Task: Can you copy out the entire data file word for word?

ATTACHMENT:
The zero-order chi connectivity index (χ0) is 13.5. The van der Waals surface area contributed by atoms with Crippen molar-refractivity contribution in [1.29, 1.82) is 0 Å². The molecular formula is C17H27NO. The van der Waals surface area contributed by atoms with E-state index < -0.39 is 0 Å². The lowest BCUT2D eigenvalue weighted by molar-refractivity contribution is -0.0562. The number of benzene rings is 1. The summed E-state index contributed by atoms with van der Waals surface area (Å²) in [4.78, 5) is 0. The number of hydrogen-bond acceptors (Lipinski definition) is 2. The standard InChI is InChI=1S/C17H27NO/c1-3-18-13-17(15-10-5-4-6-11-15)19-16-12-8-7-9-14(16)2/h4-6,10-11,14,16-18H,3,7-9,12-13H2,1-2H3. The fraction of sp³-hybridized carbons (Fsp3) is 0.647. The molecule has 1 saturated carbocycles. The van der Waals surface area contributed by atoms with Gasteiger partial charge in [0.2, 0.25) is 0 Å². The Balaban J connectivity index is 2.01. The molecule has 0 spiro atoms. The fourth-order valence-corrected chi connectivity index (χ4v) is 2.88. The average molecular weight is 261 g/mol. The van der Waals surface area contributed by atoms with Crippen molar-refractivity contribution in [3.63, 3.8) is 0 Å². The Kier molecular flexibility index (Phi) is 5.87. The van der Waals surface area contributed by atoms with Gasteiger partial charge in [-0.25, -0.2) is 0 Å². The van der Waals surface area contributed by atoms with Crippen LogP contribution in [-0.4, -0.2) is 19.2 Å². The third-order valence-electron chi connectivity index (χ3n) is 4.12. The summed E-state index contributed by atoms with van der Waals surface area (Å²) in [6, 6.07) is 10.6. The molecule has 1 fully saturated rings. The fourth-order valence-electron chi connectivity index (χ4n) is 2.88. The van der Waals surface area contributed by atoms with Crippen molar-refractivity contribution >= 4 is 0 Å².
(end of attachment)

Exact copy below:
The zero-order chi connectivity index (χ0) is 13.5. The van der Waals surface area contributed by atoms with Crippen molar-refractivity contribution in [1.29, 1.82) is 0 Å². The molecular formula is C17H27NO. The van der Waals surface area contributed by atoms with E-state index < -0.39 is 0 Å². The lowest BCUT2D eigenvalue weighted by molar-refractivity contribution is -0.0562. The number of benzene rings is 1. The summed E-state index contributed by atoms with van der Waals surface area (Å²) in [4.78, 5) is 0. The number of hydrogen-bond acceptors (Lipinski definition) is 2. The standard InChI is InChI=1S/C17H27NO/c1-3-18-13-17(15-10-5-4-6-11-15)19-16-12-8-7-9-14(16)2/h4-6,10-11,14,16-18H,3,7-9,12-13H2,1-2H3. The fraction of sp³-hybridized carbons (Fsp3) is 0.647. The molecule has 1 saturated carbocycles. The van der Waals surface area contributed by atoms with Gasteiger partial charge in [0.2, 0.25) is 0 Å². The Balaban J connectivity index is 2.01. The molecule has 0 spiro atoms. The fourth-order valence-corrected chi connectivity index (χ4v) is 2.88. The average molecular weight is 261 g/mol. The van der Waals surface area contributed by atoms with Crippen molar-refractivity contribution in [3.63, 3.8) is 0 Å². The Kier molecular flexibility index (Phi) is 5.87. The van der Waals surface area contributed by atoms with Gasteiger partial charge in [-0.25, -0.2) is 0 Å². The van der Waals surface area contributed by atoms with Crippen LogP contribution in [-0.4, -0.2) is 19.2 Å². The third-order valence-electron chi connectivity index (χ3n) is 4.12. The summed E-state index contributed by atoms with van der Waals surface area (Å²) in [6, 6.07) is 10.6. The molecule has 1 fully saturated rings. The fourth-order valence-electron chi connectivity index (χ4n) is 2.88. The van der Waals surface area contributed by atoms with Crippen molar-refractivity contribution >= 4 is 0 Å².